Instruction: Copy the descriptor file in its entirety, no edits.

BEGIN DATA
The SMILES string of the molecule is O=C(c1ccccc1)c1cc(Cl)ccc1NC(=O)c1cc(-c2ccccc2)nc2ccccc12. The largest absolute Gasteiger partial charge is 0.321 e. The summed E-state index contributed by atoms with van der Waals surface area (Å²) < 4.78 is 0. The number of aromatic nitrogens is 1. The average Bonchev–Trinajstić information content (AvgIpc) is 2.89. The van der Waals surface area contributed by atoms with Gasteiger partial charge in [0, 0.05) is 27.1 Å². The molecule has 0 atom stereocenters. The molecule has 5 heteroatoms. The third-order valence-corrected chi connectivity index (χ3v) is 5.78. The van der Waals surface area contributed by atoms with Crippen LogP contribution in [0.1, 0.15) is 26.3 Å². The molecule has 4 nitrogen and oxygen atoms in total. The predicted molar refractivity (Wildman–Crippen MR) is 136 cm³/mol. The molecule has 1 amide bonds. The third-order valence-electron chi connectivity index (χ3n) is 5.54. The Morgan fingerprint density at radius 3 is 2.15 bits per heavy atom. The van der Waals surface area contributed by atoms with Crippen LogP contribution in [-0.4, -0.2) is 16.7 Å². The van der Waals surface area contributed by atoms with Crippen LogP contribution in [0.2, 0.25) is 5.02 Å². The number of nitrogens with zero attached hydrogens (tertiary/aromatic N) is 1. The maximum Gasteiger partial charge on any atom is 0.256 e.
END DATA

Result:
The SMILES string of the molecule is O=C(c1ccccc1)c1cc(Cl)ccc1NC(=O)c1cc(-c2ccccc2)nc2ccccc12. The largest absolute Gasteiger partial charge is 0.321 e. The summed E-state index contributed by atoms with van der Waals surface area (Å²) < 4.78 is 0. The number of aromatic nitrogens is 1. The average Bonchev–Trinajstić information content (AvgIpc) is 2.89. The van der Waals surface area contributed by atoms with Gasteiger partial charge in [0, 0.05) is 27.1 Å². The molecule has 0 atom stereocenters. The molecule has 5 heteroatoms. The third-order valence-corrected chi connectivity index (χ3v) is 5.78. The van der Waals surface area contributed by atoms with Crippen LogP contribution in [0.1, 0.15) is 26.3 Å². The molecule has 4 nitrogen and oxygen atoms in total. The predicted molar refractivity (Wildman–Crippen MR) is 136 cm³/mol. The molecule has 1 amide bonds. The third-order valence-electron chi connectivity index (χ3n) is 5.54. The Morgan fingerprint density at radius 3 is 2.15 bits per heavy atom. The van der Waals surface area contributed by atoms with Crippen LogP contribution in [-0.4, -0.2) is 16.7 Å². The van der Waals surface area contributed by atoms with Crippen LogP contribution in [0.2, 0.25) is 5.02 Å². The number of nitrogens with zero attached hydrogens (tertiary/aromatic N) is 1. The maximum Gasteiger partial charge on any atom is 0.256 e.